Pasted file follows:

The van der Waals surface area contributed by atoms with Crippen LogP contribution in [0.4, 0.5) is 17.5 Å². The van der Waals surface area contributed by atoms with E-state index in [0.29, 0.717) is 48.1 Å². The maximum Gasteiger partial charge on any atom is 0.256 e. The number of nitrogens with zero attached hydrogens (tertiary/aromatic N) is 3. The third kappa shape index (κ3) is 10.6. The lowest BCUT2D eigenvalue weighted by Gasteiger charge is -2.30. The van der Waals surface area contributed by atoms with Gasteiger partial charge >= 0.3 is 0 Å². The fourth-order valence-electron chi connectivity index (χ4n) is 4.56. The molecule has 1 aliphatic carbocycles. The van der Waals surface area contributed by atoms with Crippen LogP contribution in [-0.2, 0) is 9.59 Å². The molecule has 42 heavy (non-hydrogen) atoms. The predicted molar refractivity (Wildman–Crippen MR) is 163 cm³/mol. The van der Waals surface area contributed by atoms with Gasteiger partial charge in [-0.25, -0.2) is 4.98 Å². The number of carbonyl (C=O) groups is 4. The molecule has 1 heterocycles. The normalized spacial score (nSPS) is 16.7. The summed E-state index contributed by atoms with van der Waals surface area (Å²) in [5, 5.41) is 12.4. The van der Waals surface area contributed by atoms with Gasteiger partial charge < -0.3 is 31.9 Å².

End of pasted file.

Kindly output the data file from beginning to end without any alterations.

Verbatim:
The van der Waals surface area contributed by atoms with Crippen LogP contribution in [0.4, 0.5) is 17.5 Å². The van der Waals surface area contributed by atoms with E-state index in [0.29, 0.717) is 48.1 Å². The maximum Gasteiger partial charge on any atom is 0.256 e. The number of nitrogens with zero attached hydrogens (tertiary/aromatic N) is 3. The third kappa shape index (κ3) is 10.6. The lowest BCUT2D eigenvalue weighted by Gasteiger charge is -2.30. The van der Waals surface area contributed by atoms with Gasteiger partial charge >= 0.3 is 0 Å². The fourth-order valence-electron chi connectivity index (χ4n) is 4.56. The molecule has 1 aliphatic carbocycles. The van der Waals surface area contributed by atoms with Crippen LogP contribution in [-0.2, 0) is 9.59 Å². The molecule has 42 heavy (non-hydrogen) atoms. The predicted molar refractivity (Wildman–Crippen MR) is 163 cm³/mol. The van der Waals surface area contributed by atoms with Gasteiger partial charge in [-0.25, -0.2) is 4.98 Å². The number of carbonyl (C=O) groups is 4. The molecule has 1 heterocycles. The normalized spacial score (nSPS) is 16.7. The summed E-state index contributed by atoms with van der Waals surface area (Å²) in [5, 5.41) is 12.4. The van der Waals surface area contributed by atoms with Gasteiger partial charge < -0.3 is 31.9 Å².